Earlier this year, when I met with leaders from several southern Minnesota rural electric cooperatives, their communities were still reeling from the devastating blizzards and high winds that knocked out hundreds of power lines across the region and left thousands of families and businesses without electricity.
Because the storms did millions of dollars in damage, their cooperatives would likely be eligible for federal emergency grants to reimburse them for repairing downed lines, cleaning up storm debris, and restoring power to their customers.
But, I learned that by accepting those grants to help pay their clean-up expenses, they could be putting their cooperative’s tax-exempt status at risk. This would seriously damage their ability to deliver affordable electricity to their customers and to make future investments that enhance their communities.
Member cooperatives hit by mistake in tax law
Since farmers, ranchers and rural leaders first banded together more than 75 years ago to bring electricity to their communities, electric cooperatives have been an important driver of economic development in rural America. Today in Minnesota, 50 member-owned cooperatives supply almost one-quarter of our state’s electricity, serving more than 1.7 million residents who live on farms, in small towns and on tribal lands across the state.
Because cooperatives have powered rural areas for decades—often when no other entities would—they are exempt from federal taxes as long as at least 85 percent of their income comes from their members, who are also their customers. Only 15 percent can come from other non-member sources. For many decades, this tax-exempt business model has ensured that hundreds of Minnesota rural communities—and thousands across the country—have affordable, reliable power and the significant economic benefits that come with it.
However, a mistake in the tax law enacted in late 2017 reclassified most government grants — including grants for disaster relief — received by a cooperative as “non-member income.” Accepting these grants could push many over the 15-percent threshold and eliminate their tax exemption. The resulting costs to the cooperatives—especially those on tight budgets—could force up electricity rates for customers and make cooperatives think twice about accepting grants that could help their communities.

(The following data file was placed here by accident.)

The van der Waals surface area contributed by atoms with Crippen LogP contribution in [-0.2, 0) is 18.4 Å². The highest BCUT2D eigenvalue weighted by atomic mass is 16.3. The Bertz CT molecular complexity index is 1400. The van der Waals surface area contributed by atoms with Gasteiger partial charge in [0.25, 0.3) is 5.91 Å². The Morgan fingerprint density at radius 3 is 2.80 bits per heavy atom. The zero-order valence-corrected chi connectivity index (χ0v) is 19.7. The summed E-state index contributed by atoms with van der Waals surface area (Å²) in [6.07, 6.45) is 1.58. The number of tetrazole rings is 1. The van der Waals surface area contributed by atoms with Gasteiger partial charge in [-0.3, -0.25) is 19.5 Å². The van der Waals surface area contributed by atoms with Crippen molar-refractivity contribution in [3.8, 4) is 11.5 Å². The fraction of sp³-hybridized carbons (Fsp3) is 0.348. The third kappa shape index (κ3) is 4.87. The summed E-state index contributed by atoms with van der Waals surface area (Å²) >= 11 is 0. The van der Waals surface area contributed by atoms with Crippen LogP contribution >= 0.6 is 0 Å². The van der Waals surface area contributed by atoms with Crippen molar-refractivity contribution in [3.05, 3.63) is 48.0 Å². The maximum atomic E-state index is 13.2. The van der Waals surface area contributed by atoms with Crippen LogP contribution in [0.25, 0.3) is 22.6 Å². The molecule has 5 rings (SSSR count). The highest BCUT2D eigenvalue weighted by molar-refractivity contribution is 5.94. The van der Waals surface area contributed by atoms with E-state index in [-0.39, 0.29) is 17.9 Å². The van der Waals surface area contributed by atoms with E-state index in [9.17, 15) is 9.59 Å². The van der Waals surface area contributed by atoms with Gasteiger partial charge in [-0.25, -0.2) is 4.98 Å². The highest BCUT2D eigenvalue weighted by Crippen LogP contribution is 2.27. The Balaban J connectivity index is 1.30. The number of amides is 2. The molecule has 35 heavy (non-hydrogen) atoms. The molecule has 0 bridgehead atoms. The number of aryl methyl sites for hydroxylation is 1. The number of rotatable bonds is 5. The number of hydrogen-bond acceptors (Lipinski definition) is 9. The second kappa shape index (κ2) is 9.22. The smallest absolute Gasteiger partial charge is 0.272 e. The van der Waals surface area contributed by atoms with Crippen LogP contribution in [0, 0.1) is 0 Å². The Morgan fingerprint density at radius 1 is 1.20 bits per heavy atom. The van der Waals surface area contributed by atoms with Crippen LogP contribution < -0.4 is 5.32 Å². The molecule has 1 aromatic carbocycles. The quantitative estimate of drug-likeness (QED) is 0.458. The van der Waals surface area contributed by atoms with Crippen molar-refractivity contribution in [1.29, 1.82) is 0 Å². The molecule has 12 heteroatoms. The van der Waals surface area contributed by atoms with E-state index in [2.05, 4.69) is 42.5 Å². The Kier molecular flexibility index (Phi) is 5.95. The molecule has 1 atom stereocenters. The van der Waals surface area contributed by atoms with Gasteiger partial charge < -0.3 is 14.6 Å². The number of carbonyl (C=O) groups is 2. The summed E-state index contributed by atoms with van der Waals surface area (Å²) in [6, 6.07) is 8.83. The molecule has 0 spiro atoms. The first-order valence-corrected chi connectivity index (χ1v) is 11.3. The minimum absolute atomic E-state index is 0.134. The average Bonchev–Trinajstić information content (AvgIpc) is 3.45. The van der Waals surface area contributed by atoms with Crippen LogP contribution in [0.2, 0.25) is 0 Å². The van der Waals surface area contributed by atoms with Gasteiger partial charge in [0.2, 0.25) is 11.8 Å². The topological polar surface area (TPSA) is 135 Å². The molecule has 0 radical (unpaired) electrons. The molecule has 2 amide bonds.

Rural broadband expansion at risk
For Minnesota’s cooperatives, it’s not just disaster assistance grants that have been impacted by the 2017 tax changes. Cooperatives often receive grants to help them undertake economic development, energy efficiency and renewable energy efforts in their communities. Perhaps most importantly, federal and state broadband grants are helping cooperatives expand badly-needed broadband internet services to the rural communities they serve.
Last year, as part of the bipartisan Farm Bill, I authored the provision to authorize and modernize the Community Connect Grant Program to build out broadband in rural areas. So far, the program has sent millions of dollars in federal grants to electric cooperatives in Minnesota and across the country to help expand rural broadband.
Broadband is the infrastructure of the 21st Century. It isn’t just nice, it’s a necessity for communities working to attract families, businesses, and the jobs and economic development that come with it. It also is important to connect students to a top-notch education, and for modern health facilities that utilize telehealth services. Much like decades ago, when cooperatives led the movement to electrify rural communities, they now are leading in the deployment of broadband. I’m working to support that effort.
Push for bipartisan tax law fix
Because of the mistake in the 2017 tax law, many cooperatives in Minnesota and across the country are in danger of being forced to choose between keeping their tax exemptions and accepting an important grant to clean up a disaster, or to expand much needed broadband services in a rural community. That uncertainty is making it difficult for them to effectively plan for the future—and it’s unnecessary.
That’s why I’ve introduced a bipartisan bill with Republican Senator Rob Portman of Ohio that would end that uncertainty by allowing cooperatives to receive government grants without endangering their tax-exempt status. A similar bipartisan measure has been introduced in the U.S. House.
As we come to the end of the tax year, I plan to make it clear to my colleagues that we can’t continue to allow our tax laws to hinder our nation’s electric cooperatives from doing the important work of powering our rural communities and supporting jobs and economic development.